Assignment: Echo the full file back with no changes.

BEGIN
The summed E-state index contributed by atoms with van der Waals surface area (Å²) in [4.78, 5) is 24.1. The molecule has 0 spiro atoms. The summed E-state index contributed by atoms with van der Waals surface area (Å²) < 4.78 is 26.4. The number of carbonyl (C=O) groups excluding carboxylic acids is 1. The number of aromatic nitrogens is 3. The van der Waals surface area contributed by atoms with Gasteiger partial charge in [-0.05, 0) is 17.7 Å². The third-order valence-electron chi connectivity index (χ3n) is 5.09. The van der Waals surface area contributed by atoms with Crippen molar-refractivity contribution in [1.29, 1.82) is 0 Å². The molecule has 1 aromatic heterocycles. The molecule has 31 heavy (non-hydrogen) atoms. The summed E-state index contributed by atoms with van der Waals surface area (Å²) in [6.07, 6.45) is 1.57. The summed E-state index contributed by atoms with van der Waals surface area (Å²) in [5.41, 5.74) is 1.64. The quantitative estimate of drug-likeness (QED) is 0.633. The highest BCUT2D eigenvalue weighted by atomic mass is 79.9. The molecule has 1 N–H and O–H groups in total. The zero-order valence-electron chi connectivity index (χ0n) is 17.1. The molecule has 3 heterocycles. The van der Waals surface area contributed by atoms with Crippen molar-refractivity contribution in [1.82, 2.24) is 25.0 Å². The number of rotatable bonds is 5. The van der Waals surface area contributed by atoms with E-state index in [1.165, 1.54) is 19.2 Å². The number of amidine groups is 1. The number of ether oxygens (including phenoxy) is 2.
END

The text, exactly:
The summed E-state index contributed by atoms with van der Waals surface area (Å²) in [4.78, 5) is 24.1. The molecule has 0 spiro atoms. The summed E-state index contributed by atoms with van der Waals surface area (Å²) < 4.78 is 26.4. The number of carbonyl (C=O) groups excluding carboxylic acids is 1. The number of aromatic nitrogens is 3. The van der Waals surface area contributed by atoms with Gasteiger partial charge in [-0.05, 0) is 17.7 Å². The third-order valence-electron chi connectivity index (χ3n) is 5.09. The van der Waals surface area contributed by atoms with Crippen molar-refractivity contribution in [1.29, 1.82) is 0 Å². The molecule has 1 aromatic heterocycles. The molecule has 31 heavy (non-hydrogen) atoms. The summed E-state index contributed by atoms with van der Waals surface area (Å²) in [6.07, 6.45) is 1.57. The summed E-state index contributed by atoms with van der Waals surface area (Å²) in [5.41, 5.74) is 1.64. The quantitative estimate of drug-likeness (QED) is 0.633. The highest BCUT2D eigenvalue weighted by atomic mass is 79.9. The molecule has 1 N–H and O–H groups in total. The zero-order valence-electron chi connectivity index (χ0n) is 17.1. The molecule has 3 heterocycles. The van der Waals surface area contributed by atoms with Crippen molar-refractivity contribution in [1.82, 2.24) is 25.0 Å². The number of rotatable bonds is 5. The van der Waals surface area contributed by atoms with E-state index in [1.165, 1.54) is 19.2 Å². The number of amidine groups is 1. The number of ether oxygens (including phenoxy) is 2.